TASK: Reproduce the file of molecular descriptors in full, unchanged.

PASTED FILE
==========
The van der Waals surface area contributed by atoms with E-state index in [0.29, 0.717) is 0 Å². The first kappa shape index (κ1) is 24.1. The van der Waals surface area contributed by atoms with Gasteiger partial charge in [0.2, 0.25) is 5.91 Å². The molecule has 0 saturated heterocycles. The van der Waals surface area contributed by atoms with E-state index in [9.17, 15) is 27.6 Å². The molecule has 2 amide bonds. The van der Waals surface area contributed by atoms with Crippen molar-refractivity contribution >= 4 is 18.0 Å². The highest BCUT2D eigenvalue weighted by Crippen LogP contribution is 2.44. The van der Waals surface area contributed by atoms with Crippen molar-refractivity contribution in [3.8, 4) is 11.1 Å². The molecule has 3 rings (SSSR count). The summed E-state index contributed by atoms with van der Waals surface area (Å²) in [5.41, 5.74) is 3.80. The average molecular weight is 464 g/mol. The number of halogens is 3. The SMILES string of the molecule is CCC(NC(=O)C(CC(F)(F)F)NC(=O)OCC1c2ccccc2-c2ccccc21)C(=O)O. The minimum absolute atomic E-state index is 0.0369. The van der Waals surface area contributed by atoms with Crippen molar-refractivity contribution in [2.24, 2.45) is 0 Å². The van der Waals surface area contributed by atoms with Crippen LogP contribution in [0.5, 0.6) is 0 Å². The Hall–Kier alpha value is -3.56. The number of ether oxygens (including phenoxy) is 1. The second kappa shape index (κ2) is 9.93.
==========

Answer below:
The van der Waals surface area contributed by atoms with E-state index in [0.29, 0.717) is 0 Å². The first kappa shape index (κ1) is 24.1. The van der Waals surface area contributed by atoms with Gasteiger partial charge in [0.2, 0.25) is 5.91 Å². The molecule has 0 saturated heterocycles. The van der Waals surface area contributed by atoms with E-state index in [9.17, 15) is 27.6 Å². The molecule has 2 amide bonds. The van der Waals surface area contributed by atoms with Crippen molar-refractivity contribution >= 4 is 18.0 Å². The highest BCUT2D eigenvalue weighted by Crippen LogP contribution is 2.44. The van der Waals surface area contributed by atoms with Crippen molar-refractivity contribution in [3.8, 4) is 11.1 Å². The molecule has 3 rings (SSSR count). The summed E-state index contributed by atoms with van der Waals surface area (Å²) in [5.41, 5.74) is 3.80. The average molecular weight is 464 g/mol. The number of halogens is 3. The SMILES string of the molecule is CCC(NC(=O)C(CC(F)(F)F)NC(=O)OCC1c2ccccc2-c2ccccc21)C(=O)O. The minimum absolute atomic E-state index is 0.0369. The van der Waals surface area contributed by atoms with Crippen molar-refractivity contribution in [2.24, 2.45) is 0 Å². The van der Waals surface area contributed by atoms with Crippen LogP contribution in [0.5, 0.6) is 0 Å². The Hall–Kier alpha value is -3.56. The number of ether oxygens (including phenoxy) is 1. The second kappa shape index (κ2) is 9.93.